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Mastodons--Iowa--Franklin County; Fossils--Collection and preservation--Iowa;
During the first visit to the tusk, Dr. Sebree found the crack that had been filled with a strange plaster that was not known at the time.
After seeing the plaster glow from the small flashlight Dr. Sebree had with him, identifying this material seemed like an interesting project.
Due to the fact that the plasterâ€™s makeup is unknown, but identifying the material it was made of, future attempts to restore and preserve the fossil can be done more safely in the event that the material is harmful
Initial x-ray analysis of the mastodon tusk revealed many unexpected surprises.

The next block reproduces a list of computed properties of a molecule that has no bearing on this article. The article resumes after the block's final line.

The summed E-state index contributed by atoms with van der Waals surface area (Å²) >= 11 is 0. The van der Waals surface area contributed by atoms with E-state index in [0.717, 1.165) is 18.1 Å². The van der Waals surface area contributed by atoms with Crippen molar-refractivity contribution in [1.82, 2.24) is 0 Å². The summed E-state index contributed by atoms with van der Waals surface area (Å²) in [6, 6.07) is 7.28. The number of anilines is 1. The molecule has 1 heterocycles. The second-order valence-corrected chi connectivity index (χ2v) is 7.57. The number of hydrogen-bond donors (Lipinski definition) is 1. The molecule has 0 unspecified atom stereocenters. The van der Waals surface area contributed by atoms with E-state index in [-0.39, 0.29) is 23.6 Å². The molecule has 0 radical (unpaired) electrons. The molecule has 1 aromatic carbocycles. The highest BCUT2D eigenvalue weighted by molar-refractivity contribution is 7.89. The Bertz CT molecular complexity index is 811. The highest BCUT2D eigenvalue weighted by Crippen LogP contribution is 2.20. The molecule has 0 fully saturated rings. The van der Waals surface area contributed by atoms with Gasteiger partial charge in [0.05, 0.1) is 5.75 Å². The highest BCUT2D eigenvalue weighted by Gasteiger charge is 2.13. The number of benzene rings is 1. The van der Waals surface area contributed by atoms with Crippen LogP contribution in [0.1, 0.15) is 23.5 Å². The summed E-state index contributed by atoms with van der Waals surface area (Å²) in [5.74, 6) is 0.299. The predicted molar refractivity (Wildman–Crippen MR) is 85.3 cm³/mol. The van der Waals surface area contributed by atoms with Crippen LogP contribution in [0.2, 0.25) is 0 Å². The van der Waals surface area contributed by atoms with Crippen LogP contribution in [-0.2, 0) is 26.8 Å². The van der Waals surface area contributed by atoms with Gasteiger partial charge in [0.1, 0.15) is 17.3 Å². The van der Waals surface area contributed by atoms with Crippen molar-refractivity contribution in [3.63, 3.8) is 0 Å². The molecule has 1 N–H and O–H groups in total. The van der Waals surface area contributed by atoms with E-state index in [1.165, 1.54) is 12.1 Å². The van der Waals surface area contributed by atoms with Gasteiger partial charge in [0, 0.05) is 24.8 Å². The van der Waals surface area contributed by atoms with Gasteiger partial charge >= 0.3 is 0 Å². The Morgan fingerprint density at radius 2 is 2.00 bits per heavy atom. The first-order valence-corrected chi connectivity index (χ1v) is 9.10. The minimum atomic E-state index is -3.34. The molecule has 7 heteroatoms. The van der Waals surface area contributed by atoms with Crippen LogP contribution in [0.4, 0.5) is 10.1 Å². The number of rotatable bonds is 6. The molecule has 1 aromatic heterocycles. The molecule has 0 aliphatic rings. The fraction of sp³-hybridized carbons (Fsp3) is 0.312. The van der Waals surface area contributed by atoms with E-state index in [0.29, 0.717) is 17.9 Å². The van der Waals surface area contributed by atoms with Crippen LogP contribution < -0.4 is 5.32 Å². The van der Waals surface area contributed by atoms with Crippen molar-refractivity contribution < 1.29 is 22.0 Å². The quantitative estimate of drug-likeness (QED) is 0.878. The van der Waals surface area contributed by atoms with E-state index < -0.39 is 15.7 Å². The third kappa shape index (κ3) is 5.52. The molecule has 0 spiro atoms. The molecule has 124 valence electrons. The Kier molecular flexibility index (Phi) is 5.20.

In section 4 of the tusk, a series of cracks had been packed with a red-ish plaster that was opaque to x-rays indicating a high concentration of possible heavy metals.
If the material is a heavy metal, extra precautions would need to be taken to stay safe while working with the tusk.
• Popular methods of preserving fossils in the past use harmful materials.
• Lead oxides blood affect bone marrow , central nervous system , peripheral nervous system and kidneys and may be a carcinogen.
• This includes plasters that use heavy metals such as lead.
• The tusk has also never been tested for a radiation, so there is a chance of the material being radioactive.
The sample was unable to be tested for radioactivity, however.
Joshua A. Sebree
Department of Chemistry and Biochemistry
Rod Library, University of Northern Iowa
©2017 Tray Hickie
Hickie, Tray, "What is the Red Plaster in the Mastodon Tusk?" (2017). Mastodon Tusk Project Posters. 4.